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Week in Review: March 20, 2017

What's Important

The words “slow and steady” describe the U.S. economy and the outlook for Federal Reserve policy


To determine our views, we emphasize macroeconomic, fundamental and technical conditions, which remain constructive



The Federal Reserve’s March meeting was the focus for U.S. financial markets for the week. As widely expected, the Federal Reserve increased its target federal funds rate by 25 basis points to a range of 0.75% to 1.00%.  Investors had anticipated the rate increase and so the decision itself was no surprise.  The good news for investors came as Fed Chair Yellen expressed confidence in the U.S. economic outlook but kept to a gradual path to increase interest rates. In recent weeks, several Fed officials had sounded more aggressive which sparked worries that the Fed would act too quickly. With that anxiety dispelled, investors bought stocks and bonds.


Investors heard good news in the Federal Reserve’s comments and subsequently pushed equity prices up and most bond yields down.  


Consequently, bond prices had their biggest one-day rally since June. The benchmark 10-year Treasury yield dropped back to 2.5% and the S&P 500 edged up (by 0.3%). The U.S. dollar followed interest rates, dipping 1.3% versus a broad basket of currencies. Lower U.S. interest rates and a softer U.S. dollar added to the appeal of overseas equities such that developed and emerging market indices strongly outperformed U.S. stocks.

Expectations for slow U.S. growth and a patient Fed were reinforced by economic reports released during the week. U.S. industrial production and retail sales were steady in February, not so great but not so bad either.  Housing starts rose in February, indicating that developers expect solid sales growth this year. With more consumers employed, demand for housing should follow. On the whole, the reports signal that the U.S. economy is on a solid but not spectacular footing.

Developed international equities also rallied due to lower-for-longer U.S. interest rates, reasonable economic reports and a step down in political risk. Eurozone employment rose in the fourth quarter, suggesting slowly improving conditions.  Industrial production rose in Germany, the bloc’s largest economy, but gains there were partially offset by slower conditions in France and Italy, also significant economies.

However, the results of the Dutch general elections may have been more important news from Europe. The Dutch vote was considered a check-point for the support for populist parties in Europe ahead of the French elections.  The incumbent center-right party held onto power, defeating the anti-European Union, anti-immigration challenger.  The Dutch populist party garnered only about 13% of the vote, a rather low share of the house seats.  Since investors tend to prefer predictability, the result was good news for investors. Time will tell if the Dutch result is a prelude to the French elections.  Currently, the far-right candidate, Marine Le Pen, is ahead in polling.  However, the centrist candidate, Emmanuel Macron, is not far behind.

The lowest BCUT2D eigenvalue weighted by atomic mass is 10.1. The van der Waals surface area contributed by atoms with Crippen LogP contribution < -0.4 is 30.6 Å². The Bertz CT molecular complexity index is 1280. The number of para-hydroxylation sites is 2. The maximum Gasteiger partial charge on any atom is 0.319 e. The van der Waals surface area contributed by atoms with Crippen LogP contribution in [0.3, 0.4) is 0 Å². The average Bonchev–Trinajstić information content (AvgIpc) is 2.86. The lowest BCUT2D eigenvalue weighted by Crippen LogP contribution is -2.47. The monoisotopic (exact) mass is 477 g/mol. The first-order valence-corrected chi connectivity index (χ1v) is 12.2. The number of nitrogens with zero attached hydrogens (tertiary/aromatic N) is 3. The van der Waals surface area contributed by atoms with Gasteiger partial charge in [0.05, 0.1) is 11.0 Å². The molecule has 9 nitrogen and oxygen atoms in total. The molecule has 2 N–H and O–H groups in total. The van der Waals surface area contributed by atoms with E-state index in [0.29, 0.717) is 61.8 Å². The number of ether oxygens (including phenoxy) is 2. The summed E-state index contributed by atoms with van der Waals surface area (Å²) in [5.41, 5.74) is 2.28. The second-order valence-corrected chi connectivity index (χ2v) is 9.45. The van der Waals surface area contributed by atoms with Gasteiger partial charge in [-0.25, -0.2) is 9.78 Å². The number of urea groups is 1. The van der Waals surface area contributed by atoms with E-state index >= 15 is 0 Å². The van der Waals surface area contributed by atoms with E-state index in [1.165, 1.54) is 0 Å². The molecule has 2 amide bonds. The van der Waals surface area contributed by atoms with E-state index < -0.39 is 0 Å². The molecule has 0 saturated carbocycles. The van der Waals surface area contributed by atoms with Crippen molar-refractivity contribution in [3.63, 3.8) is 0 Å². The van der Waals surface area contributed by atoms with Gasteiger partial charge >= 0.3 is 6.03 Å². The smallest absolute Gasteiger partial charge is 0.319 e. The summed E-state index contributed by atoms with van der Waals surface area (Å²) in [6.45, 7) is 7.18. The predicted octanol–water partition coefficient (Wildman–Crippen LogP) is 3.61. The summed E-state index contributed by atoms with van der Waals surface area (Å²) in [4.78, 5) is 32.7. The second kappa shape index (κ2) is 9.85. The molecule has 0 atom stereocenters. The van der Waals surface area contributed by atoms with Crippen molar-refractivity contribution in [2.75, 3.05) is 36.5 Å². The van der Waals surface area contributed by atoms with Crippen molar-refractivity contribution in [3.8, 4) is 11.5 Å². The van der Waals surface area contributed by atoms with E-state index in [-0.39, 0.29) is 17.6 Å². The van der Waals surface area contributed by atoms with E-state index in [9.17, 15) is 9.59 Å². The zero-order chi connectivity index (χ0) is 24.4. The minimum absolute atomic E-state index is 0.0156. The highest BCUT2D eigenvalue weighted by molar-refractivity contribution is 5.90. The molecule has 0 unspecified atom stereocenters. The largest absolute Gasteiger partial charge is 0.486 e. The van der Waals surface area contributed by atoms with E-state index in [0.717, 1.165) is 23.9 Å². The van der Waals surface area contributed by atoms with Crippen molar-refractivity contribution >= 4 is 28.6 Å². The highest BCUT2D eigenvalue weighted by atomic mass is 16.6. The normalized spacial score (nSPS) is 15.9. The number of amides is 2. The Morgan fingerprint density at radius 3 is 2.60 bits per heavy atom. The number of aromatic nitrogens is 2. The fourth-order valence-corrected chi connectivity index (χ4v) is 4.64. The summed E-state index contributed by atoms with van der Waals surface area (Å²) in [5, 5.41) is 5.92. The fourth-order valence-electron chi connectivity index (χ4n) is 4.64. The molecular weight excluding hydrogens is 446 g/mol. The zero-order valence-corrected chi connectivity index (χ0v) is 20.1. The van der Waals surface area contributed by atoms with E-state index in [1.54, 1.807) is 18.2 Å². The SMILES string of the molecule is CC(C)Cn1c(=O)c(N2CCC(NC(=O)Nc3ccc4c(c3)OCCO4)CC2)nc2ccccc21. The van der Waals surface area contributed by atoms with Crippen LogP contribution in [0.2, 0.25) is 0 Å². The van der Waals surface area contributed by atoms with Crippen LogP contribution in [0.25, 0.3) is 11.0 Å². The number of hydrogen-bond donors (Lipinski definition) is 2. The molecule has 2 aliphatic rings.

In addition to lower U.S. interest rates, more signs of stability in China buoyed emerging market equities. Industrial output there grew faster than expected in January and February. The weight of the economic evidence prompted the Chinese central bank to raise interest rates for a set of short-term loans to commercial banks. Analysts interpreted China’s move as an attempt to control leverage in the banking system and defend its currency. Investors reacted positively to China’s efforts to keep leverage manageable.

In the upcoming week, most key economic reports will be released late in the week including U.S. durable goods orders and fresh reports on purchasing manager indexes for the U.S. and major overseas countries.  Also, Japan releases a series of important reports including merchandise trade and minutes from the latest Bank of Japan meeting.

Market Returns (USD)

1-Week

Quarter-to-Date

Year-to-Date

1-Year

Global Equities

MSCI All Country World

1.3%

7.3%

7.3%

16.3%

S&P 500

0.3%

6.7%

6.7%

19.1%

Dow Jones Industrial Average

0.1%

6.5%

6.5%

22.8%

NASDAQ

0.7%

9.9%

9.9%

25.1%

Russell 2000

2.0%

2.8%

2.8%

29.4%

MSCI EAFE

2.1%

7.3%

7.3%

11.2%

MSCI Emerging Markets

4.3%

12.2%

12.2%

21.0%

Hard Assets

MSCI US REIT

2.4%

-0.2%

-0.2%

2.5%

Alerlan MLP

-0.9%

2.1%

2.1%

23.9%

Bloomberg Commodity Index

1.1%

-2.6%

-2.6%

5.1%

Fixed Income

BofA Merrill Lynch 1-12 Municipal Bond

0.1%

0.8%

0.8%

0.0%

Bloomberg Barclays Intermediate Government/Credit

0.4%

0.3%

0.3%

0.7%

Bloomberg Barclays High Yield Bond

0.2%

2.0%

2.0%

15.9%

JPMorgan GBI Emerging Markets Global Diversified

2.6%

6.1%

6.1%

7.1%

Market Levels

Friday

Week Ago

Year End

Year Ago

S&P 500

2,378.25

2,373

2,239

2,041

Dow Jones Industrial Average

20,915

20,903

19,763

17,481

10-Year U.S. Treasury Yield (Constant Maturity)

2.50%

2.58%

2.45%

1.91%

Gold ($/oz)

$1,229

$1,205

$1,148

$1,269

Crude Oil ($/barrel)

$49

$48

$55

$45

U.S. Dollar / Euro ($/)

1.07

1.07

1.05

1.13

U.S Dollar / British Pound ($/£)

1.24

1.22

1.23

1.45

Japanese Yen / U.S. Dollar (¥/$)

112.7

114.8

117.0

111.4